Silvestre yes, I wasn’t sure what he was going to add for us and never understood that.

    Squillaci and Santos (recommended by Guus Hiddink) on the other hand were far more straightforward and seemed logical and necessary moves at the time. One was an experienced CB and a proven winner to replace the outgoing Gallas while the other was an experienced international LB to rotate with Gibbs (who was then struggling with fitness issues)

    “as was the lack of a good goalkeeper”
    this one is debatable for me because for one, as much as people dislike Almunia now, its a case of history being rewritten by present opinion because he was a good (not great) GK for us, especially in his first couple of seasons as a starter (07/08 and 08/09, one of which saw him voted by our fans to top 3 AFC players of the season on the club website)…and you had a very promising Fabianski in the wings back then so the situation wasn’t as dire as many make it out to be (and also consider that genuine world class improvements would have cost something beyond what we could afford)

    “the reliance on players like Diaby and Rosicky who sadly cannot be relied on…but it could and should have been corrected by Wenger.”

    It worked with one (who betrayed us) and to an extent with Rosicky (considering how important he was in our run in last season). In Rosicky’s situation we also brought in Arshavin to do a similar role (Successfully in his first 2.5 seasons). Diaby was definitely a gamble, one that I believe was made purely on the basis that in the summer he looked fit, strong and past his injury issues (and it is possible that the med team suggested the same as well) and one that backfired this season.

    “Losing your best player and talisman to his boyhood club is excusable. Not replacing him isn’t…Wenger was too stubborn. I don’t mind stubborn people. Stubborn people make things happen. But this time stubbornness was detrimental to the team, to the club’s fortunes.”

    I disagree here for multiple reasons. One is that there is plenty of evidence to suggest that both Cazorla and Mata were our targets to replace Cesc that summer but both moved before we could (As you mentioned yourself, finances then were precarious and dependant on CL qualification as well as Cesc’s own sale terms). There is also evidence from BVB that we chased Gotze that summer but the bid was rejected so its not like we didn’t try to replace.

    The other is that, the stubborness is actually a good thing in this regard. Arsene was too stubborn in the sense he wanted a specific calibre of player, that combined with the lack in resources meant that we would have to be patient and search far and wide for just that. There’s little point in replacing Cesc with someone who isn’t nearly at the same level just because you need to replace because you’re using up your limited resources and getting a player who won’t really take you to the next level. This same argument is why I believe we didn’t get an instant replacement for RVP last summer. You might consider it detrimental to the team, but I think it is the better thing to do to wait and buy the right player at the right calibre than look to buy just anyone (Especially with limited resources)

  7. beyond the above disagreements though, this was a really fine piece (just 2 paragraphs that i disagreed with really)

  8. Nabeel says:

    Wenger deserves a CL trophy before his retirement.

  9. George says:

    One of the best articles I have ever read, absolutely spot on.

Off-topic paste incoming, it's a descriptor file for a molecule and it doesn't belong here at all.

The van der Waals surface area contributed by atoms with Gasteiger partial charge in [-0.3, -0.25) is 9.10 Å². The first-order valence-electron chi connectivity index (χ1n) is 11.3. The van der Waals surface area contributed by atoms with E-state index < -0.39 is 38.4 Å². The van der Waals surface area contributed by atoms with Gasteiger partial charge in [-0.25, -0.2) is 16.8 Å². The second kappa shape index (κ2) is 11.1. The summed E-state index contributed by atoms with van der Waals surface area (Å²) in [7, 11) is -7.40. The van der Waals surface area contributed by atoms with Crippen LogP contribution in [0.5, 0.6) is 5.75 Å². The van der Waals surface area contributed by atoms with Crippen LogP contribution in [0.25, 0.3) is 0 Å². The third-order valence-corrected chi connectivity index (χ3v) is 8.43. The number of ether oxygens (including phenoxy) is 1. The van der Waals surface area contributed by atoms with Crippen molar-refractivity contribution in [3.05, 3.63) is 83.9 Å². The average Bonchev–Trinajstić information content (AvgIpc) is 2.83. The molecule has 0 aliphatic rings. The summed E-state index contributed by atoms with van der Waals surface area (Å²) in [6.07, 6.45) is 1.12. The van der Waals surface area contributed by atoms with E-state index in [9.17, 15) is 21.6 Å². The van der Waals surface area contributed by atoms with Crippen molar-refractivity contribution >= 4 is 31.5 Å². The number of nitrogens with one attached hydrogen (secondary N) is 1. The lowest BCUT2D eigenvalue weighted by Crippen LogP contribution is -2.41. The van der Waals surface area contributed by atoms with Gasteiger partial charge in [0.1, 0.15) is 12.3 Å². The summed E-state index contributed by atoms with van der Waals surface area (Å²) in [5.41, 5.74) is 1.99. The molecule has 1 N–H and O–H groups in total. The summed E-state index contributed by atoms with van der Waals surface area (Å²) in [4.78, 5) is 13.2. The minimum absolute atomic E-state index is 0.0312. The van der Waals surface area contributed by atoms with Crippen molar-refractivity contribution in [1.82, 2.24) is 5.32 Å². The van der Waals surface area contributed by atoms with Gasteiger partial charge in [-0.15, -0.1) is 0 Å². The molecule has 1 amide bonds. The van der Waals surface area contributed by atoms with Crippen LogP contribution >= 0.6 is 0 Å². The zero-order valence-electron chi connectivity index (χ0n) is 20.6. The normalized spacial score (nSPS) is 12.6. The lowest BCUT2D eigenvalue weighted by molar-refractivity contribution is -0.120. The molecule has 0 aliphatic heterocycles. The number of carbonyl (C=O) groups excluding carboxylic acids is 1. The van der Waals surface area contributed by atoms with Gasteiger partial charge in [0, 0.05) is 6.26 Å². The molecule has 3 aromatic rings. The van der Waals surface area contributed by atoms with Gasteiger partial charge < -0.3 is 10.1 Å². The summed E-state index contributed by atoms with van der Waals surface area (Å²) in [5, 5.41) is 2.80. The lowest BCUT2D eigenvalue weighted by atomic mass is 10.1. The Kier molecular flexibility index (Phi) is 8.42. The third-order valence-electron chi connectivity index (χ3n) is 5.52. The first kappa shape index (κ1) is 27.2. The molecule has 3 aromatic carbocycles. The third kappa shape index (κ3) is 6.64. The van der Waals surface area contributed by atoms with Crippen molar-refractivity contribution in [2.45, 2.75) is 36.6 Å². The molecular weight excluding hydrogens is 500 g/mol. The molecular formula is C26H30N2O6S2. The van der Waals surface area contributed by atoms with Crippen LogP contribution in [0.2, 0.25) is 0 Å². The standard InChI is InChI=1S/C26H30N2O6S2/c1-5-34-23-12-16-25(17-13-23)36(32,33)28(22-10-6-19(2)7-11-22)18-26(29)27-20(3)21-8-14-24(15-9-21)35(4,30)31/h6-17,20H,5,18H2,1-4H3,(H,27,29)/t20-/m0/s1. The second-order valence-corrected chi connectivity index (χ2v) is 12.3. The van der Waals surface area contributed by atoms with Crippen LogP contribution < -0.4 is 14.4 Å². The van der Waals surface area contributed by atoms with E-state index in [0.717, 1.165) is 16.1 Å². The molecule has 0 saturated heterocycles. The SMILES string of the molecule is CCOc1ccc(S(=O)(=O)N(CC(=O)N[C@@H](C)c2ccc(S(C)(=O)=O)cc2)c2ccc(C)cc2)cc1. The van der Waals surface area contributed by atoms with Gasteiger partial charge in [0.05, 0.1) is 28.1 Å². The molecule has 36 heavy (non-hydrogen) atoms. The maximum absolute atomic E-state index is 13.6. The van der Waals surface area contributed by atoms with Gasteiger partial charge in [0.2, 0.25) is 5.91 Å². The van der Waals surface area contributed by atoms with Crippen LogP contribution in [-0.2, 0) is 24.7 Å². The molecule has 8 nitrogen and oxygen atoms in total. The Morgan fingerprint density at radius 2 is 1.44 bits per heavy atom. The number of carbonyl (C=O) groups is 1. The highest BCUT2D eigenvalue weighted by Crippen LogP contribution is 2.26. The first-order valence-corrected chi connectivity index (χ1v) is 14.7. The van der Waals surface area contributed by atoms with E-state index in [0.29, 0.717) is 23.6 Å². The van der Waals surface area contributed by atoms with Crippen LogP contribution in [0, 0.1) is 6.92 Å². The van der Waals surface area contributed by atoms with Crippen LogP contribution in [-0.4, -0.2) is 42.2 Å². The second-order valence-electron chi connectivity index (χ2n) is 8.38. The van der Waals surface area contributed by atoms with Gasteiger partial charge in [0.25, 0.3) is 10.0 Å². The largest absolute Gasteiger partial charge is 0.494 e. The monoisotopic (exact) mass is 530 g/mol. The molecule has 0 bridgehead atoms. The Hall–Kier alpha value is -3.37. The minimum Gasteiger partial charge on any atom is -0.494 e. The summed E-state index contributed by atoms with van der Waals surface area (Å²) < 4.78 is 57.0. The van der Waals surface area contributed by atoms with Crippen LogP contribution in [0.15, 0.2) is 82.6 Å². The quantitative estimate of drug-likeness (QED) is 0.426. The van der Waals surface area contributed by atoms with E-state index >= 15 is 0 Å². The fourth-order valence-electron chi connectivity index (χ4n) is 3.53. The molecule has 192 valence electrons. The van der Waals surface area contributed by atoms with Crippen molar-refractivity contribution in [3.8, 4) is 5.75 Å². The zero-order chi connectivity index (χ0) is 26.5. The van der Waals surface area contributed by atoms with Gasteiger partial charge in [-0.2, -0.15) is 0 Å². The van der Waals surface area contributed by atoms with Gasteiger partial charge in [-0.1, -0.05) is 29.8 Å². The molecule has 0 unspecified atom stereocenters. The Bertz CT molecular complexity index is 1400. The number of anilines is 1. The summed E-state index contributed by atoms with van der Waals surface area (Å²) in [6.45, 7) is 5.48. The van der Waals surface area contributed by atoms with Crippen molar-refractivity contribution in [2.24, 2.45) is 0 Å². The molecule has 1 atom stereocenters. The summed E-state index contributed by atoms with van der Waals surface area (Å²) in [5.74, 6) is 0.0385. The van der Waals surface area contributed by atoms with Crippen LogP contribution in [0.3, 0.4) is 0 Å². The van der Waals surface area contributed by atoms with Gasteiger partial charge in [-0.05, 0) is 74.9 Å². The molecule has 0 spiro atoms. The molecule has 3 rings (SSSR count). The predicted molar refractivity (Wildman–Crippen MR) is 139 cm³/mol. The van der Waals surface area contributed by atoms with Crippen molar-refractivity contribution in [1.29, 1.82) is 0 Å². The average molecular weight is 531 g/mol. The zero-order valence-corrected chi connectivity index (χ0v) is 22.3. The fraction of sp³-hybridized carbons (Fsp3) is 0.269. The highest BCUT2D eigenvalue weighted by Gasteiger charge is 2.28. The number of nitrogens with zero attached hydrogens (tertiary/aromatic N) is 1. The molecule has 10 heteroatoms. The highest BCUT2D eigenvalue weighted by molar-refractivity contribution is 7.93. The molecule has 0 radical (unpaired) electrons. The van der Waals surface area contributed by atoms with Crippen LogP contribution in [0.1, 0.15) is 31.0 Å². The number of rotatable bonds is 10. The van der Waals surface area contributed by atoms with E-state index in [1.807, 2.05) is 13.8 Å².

10. FOYS says:

    Gave up reading after the author said that Wenger was on a par with Fergie. Absolute rubbish. Fergie had won back to back titles, Wenger hadn’t. Fergie had won in Europe, Wenger hadn’t.

    Wenger said a few years ago that our defence was the reason we don’t win the league these days, he then goes and buys a dud in Squallaci(sp). Yanited lose the league on GD and what does Fergie do…….. he buys the top PL goalscorer. Says it all really.

    • Bennis Dergkamp says:

      So you didn’t read the whole thing but felt you had to leave a comment and put it right? Smart.

      Martijn went on to say that there is now a gap between the two. He was talking about Fergie & Wenger in the early years.

      Regarding Squillaci, do you always make such retrospective revisionist statements? Are you the sort of person who says “I told you all from the start that Mugabe was a bad egg”? Squillaci’s CV read like Sol Campbell’s before he joined us and on paper he looked decent. No-one can predict how a player will adapt to a new league so to use the signing of Squillaci as a stick to beat Wenger with is grossly unfair. If you wish to complain about him keeping the player once it was clear he wasn’t cut out for the league then that’s fine (despite it not being easy to move a player on).

      Fergie has made many transfer mistakes and has bought many players who just didn’t fit the league. It happens.

      With respects to European cups you are also making odd comparisons. The Fergie and Wenger that Martijn compared only had one European Cup between them (1999) and United were very lucky that year not only to win it in the dying seconds but also to win the league by a point they gained in 7 minutes of Fergie time. At that point did that one cup make Fergie immeasurably better than Wenger? If yes then you are saying that Djimi Traore in 2005 was vastly better than Ashley Cole because he too had won a Champions League trophy.

      If we compare trophy hauls today then yes, Fergie is clearly the superior manager but that’s not what Martijn was getting at at all.

      Next time you put time and effort into something how about we all look at one section of it and then tell you how fucking stupid you are. Mug.

  11. Trev says:

    Excellent post and a very interesting read.

    Agree with the vast majority of it – although not quite as convinced as you are about the depth of quality in our squad.

    Describes the aspirations and transitions of Arsene Wenger brilliantly, as you would expect of a history student.

    Great stuff.